Daesh (ISIS) claimed responsibility for the attack. Four gunmen shot 20 tourists dead after trying to storm the Tunisian Parliament. PM fears attack will affect tourism.
Daesh (ISIS) claimed responsibility on Thursday afternoon for the attack in an online audio recording, which praised the two “knights of the Islamic State” who were armed with machineguns and bombs.
Meanwhile, 9 people were arrested the day after the attack. “Security forces were able to arrest four people directly linked to the [terrorist] operation and five suspected of having ties to the cell,” the president’s office said.
Tunisian troops were deployed to major cities. “After a meeting with the armed forces, the president has decided large cities will be secured by the army”.
MOST VICTIMS WERE TOURISTS
In an interview with French radio station RTL, Habib Essid explained that security services had identified the attackers (2 of them were killed), but it was not yet clear to which organisation the men belonged. The hunt was on for three suspects whom the Tunisian government said are linked to the deadly terrorist attack at a museum in the North African nation's capital.
The 20 foreign victims were tourists from Italy, Germany, Poland, Spain, France, Japan, Colombia and Australia. 3 other victims were Tunisians, a policeman and an employee of the Bardo archeological museum.
Witnesses said attackers came out of a nearby mosque and shot at a bus before entrenching themselves in the gardens between the Bardo Museum and the Parliament building.
The attackers first targeted the Parliament, but were repelled by security forces. Parliament was in session at the time.
Pro-ISIS (Daesh) Twitter accounts hailed the attack as “ghazwat Tunis” or the “raid of Tunis” (ghazwa is the description given to the early Islamic battles) and have cheered on the attackers. A purported IS video from last December threatened attacks on Tunisia.
TERRORISTS HELD HOSTAGES FOR HOURS
Local television footage showed tourists fleeing to safety, escorted by security forces. They had been held for hours by the terrorists.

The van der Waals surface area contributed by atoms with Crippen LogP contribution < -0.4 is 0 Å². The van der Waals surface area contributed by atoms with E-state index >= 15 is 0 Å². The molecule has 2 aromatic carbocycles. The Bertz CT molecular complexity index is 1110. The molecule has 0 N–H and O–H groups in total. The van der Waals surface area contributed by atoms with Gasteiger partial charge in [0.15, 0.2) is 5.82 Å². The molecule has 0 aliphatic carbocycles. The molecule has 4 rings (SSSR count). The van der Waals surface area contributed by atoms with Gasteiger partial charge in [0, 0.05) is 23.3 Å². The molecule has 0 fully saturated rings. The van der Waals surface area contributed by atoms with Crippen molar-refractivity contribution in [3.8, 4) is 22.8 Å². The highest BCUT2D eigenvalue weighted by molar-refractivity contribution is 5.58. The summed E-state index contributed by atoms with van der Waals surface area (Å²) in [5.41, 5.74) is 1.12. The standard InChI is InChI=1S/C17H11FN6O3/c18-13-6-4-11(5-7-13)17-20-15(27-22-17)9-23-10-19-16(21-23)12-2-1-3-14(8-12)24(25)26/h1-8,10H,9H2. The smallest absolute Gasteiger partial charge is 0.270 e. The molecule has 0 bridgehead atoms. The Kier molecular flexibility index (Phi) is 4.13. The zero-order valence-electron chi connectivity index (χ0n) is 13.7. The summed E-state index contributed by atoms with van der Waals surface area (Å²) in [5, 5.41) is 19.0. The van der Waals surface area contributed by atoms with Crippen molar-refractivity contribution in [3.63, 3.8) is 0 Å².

Interior Ministry spokesman Mohamed Ali Aroui told journalists that the attack involved "two or more terrorists armed with Kalashnikovs". A museum employee told Reuters the two attackers "opened fire on the tourists as they were getting off the buses before fleeing into the museum".
Speaking after the attack, Tunisia's President Beji Caid Essebsi said the country was "in a war with terror".
"These monstrous minorities do not frighten us," he said in remarks broadcast on national TV. "We will resist them until the deepest end without mercy.”Democracy will win and it will survive."
EU foreign policy chief Federica Mogherini offered her condolences to the victims' families, and said the EU would "fully support Tunisia in the fight against terrorism".
The UN Security Council issued a statement saying no terrorist action could reverse Tunisia's path towards democracy. The statement offered condolences to those affected by the attack, and called for the perpetrators to be brought to justice.
Meanwhile, White House spokesman Josh Earnest said the US would "continue to stand with our Tunisian partners against terrorist violence".
The attack came days after the death of Ahmed Al-Rouissi, a Tunisian also known as Abu Zakariya Al-Tunisi, who led a contingent of Islamic State (Daesh) troops in Libya. He was killed in clashes with Libyan troops near the town of Sirte, a stronghold of followers of Muammar Gaddafi, the late Libyan strongman.
Tunisian commentators speculated there may be a connection between his death and Wednesday’s deadly attack. The attack could badly damage tourism, on which the country relies heavily.